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The Leavenworth Times - Leavenworth, KS
  • Okla. tornado prompts discussion for new high school

  • The EF5 tornado that ripped through Moore, Okla., Monday had Lansing school officials thinking about how they will tackle the issue of severe weather shelters.
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  • The EF5 tornado that ripped through Moore, Okla., Monday had Lansing school officials thinking about how they will tackle the issue of severe weather shelters.
    That's because the district has a unique opportunity to build in those kind of protections as it proceeds through the design and construction of a high school that will be new from the ground up.
    In the current design, the one approved Monday by the Lansing School Board following a presentation by members of the design team from Hollis and Miller Architects, the high-wind shelter is located in the corner of the bottom of the school's three levels.
    “This time of year, it always becomes a topic,” said Greg Porter, project architect for the new high school.
    The shelter's current design is incorporated into the normal function of the building ― comprised of the vocal and instrumental music rooms and including a restroom and an emergency generator, the structure would provide some sound absorption capabilities for those classes while providing protection for up to 1,500 people during severe weather outbreaks. Because of the nature of those classes, the rooms offer the most open space.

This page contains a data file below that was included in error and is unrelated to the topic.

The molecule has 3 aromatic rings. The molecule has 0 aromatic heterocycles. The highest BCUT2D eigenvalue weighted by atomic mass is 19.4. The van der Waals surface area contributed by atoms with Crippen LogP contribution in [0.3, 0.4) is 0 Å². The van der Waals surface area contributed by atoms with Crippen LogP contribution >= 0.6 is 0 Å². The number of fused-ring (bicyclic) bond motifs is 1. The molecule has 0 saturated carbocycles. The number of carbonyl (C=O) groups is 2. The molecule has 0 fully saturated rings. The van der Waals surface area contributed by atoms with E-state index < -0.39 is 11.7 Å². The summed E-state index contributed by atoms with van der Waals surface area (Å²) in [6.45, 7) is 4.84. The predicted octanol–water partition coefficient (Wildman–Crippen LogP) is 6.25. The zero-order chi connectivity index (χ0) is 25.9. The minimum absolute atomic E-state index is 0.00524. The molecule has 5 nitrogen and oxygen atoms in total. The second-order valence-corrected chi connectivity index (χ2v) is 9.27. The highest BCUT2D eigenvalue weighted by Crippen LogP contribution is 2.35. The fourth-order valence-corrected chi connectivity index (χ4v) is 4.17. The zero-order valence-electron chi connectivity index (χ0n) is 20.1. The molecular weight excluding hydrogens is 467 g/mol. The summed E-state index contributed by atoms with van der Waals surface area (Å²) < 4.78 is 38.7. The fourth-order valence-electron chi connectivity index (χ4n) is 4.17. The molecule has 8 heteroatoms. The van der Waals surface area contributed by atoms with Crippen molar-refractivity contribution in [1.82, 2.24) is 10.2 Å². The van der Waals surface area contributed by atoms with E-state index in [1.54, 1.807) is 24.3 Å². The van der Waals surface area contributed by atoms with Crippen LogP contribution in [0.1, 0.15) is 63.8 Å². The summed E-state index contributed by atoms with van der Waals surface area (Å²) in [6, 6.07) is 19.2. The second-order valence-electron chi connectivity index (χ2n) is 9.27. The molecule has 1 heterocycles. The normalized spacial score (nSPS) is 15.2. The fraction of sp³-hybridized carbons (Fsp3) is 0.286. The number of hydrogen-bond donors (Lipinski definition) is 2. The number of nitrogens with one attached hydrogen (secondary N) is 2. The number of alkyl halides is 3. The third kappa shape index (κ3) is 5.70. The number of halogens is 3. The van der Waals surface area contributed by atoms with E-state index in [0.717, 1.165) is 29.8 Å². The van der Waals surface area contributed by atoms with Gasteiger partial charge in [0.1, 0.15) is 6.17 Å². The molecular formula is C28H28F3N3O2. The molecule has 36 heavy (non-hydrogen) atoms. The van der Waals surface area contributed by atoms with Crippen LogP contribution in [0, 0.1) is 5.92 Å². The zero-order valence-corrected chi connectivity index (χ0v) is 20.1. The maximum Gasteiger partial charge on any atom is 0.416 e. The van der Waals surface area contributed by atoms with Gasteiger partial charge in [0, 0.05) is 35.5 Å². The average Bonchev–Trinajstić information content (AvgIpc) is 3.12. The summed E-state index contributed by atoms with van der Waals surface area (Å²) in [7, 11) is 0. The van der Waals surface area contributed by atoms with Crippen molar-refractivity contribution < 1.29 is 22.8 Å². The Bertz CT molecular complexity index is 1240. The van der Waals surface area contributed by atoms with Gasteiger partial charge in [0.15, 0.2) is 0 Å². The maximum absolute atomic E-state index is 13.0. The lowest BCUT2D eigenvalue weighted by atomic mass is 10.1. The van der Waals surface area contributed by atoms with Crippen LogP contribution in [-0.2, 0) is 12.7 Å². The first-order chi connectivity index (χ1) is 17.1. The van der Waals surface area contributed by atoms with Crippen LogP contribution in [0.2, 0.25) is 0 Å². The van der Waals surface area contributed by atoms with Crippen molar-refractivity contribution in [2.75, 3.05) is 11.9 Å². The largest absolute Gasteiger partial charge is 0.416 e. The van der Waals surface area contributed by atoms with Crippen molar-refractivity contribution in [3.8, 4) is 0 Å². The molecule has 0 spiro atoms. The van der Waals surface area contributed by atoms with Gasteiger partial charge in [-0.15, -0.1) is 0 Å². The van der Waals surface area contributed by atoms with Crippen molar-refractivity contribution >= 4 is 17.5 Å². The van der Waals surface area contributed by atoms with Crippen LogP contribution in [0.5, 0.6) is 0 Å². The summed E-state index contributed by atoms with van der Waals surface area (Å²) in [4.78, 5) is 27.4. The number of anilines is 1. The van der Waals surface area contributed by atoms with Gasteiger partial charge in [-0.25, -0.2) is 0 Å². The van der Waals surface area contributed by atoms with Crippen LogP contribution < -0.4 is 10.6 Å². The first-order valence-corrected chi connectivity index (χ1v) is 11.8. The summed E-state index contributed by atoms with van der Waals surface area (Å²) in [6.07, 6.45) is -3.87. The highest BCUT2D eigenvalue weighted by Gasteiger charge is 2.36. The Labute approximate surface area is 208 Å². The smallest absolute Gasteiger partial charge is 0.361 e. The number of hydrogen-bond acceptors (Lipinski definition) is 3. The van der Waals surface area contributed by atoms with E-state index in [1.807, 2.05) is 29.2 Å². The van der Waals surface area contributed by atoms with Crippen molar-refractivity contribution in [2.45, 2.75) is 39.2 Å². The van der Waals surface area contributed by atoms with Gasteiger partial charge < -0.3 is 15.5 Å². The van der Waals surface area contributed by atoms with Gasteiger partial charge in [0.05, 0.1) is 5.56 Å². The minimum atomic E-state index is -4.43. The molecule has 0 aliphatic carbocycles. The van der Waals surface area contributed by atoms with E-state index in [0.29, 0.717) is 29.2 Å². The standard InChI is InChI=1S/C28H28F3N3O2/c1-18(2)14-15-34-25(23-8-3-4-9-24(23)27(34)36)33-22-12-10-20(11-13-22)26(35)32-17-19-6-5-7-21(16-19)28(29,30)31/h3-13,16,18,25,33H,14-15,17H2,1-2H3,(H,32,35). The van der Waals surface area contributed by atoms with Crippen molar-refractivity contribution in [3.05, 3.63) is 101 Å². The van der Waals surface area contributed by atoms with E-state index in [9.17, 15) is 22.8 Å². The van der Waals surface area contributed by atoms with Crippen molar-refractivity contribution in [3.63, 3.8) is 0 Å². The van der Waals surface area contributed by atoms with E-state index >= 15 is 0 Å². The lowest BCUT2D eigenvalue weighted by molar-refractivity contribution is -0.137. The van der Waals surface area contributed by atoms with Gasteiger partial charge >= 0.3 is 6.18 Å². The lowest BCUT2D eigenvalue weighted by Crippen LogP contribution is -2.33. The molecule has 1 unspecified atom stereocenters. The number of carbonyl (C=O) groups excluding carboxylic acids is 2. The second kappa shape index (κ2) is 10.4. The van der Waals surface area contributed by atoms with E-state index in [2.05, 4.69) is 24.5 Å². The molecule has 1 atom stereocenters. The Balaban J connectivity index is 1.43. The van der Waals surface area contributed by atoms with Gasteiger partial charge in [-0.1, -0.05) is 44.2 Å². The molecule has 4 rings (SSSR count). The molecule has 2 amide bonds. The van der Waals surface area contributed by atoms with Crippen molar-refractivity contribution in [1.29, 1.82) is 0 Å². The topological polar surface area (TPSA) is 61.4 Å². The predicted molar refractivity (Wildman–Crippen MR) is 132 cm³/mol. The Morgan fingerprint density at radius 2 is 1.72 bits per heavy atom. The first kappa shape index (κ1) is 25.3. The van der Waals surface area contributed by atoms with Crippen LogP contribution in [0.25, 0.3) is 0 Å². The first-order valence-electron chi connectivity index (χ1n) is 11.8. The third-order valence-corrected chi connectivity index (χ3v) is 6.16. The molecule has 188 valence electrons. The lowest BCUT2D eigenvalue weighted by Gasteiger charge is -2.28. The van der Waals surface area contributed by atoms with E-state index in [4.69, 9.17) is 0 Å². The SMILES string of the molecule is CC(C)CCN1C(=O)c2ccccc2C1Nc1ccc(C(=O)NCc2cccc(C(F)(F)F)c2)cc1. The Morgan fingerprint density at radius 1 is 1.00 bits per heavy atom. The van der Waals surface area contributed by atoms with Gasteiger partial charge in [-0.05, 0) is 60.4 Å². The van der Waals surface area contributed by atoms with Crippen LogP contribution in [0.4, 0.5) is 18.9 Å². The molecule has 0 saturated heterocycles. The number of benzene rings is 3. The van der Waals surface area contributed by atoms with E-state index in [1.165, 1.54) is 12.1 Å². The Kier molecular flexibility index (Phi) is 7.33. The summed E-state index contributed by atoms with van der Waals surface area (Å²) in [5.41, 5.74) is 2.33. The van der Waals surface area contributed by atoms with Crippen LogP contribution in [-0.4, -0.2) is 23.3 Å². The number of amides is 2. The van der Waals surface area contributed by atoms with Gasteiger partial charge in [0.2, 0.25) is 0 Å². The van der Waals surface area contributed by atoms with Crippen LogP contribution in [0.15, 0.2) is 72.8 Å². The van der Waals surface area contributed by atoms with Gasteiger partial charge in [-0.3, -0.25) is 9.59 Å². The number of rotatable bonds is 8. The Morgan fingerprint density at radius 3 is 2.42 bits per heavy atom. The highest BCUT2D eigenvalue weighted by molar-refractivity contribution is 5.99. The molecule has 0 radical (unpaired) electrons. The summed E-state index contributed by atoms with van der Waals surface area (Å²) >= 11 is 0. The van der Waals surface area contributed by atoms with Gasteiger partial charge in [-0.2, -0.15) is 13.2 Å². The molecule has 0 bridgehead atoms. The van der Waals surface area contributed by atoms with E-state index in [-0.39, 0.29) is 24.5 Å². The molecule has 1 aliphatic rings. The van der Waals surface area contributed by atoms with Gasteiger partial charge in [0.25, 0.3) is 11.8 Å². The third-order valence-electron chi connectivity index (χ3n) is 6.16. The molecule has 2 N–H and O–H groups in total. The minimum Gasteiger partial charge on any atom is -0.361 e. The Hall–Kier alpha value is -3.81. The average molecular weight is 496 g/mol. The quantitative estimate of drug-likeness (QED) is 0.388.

The reason for putting the shelter on an outside corner of the building is twofold, according to project manager Larry Jordan ― for one, it prevents those inside the shelter from getting trapped, should the rest of the building collapse on top of it; and it allows access by nearby members of the community in the event of an evening storm.
    The shelter would be built to withstand 150 mile-per hour winds, or an EF3 tornado.
    “Most tornadic action is below EF3,” he said. “These are meant to completely withstand ― so no projectiles into this space, no problems inside of this space― this mile-per hour.”
    However, Porter said that doesn't mean the shelter could not hold up to higher wind speeds or more severe tornadoes.
    “It would probably do some damage to the structure, we'd have to grab our engineers and ask them what kind of damage that would be,” he said.
    But building the shelters to the standards of the Federal Emergency Management Agency to withstand an EF5 tornado like the one that struck Moore, Okla., and its surrounding areas could mean an additional estimated $200,000 to $300,000 for the project, Porter said.
    There are other ways to get a FEMA shelter, both Porter and Lansing Schools Superintendent Randy Bagby said. The agency itself offers periodic grants to allow upgrades in tornado protections.
    “We started (the grant application process) when we started the project,” Bagby said.
    Two previous applications have not been successful. But Porter said the plan is to keep trying.
    Page 2 of 2 - “Based on what I've from some people who got some recent funding... it sounds like it could be a pretty good possibility,” he said. “And we do have two years.”
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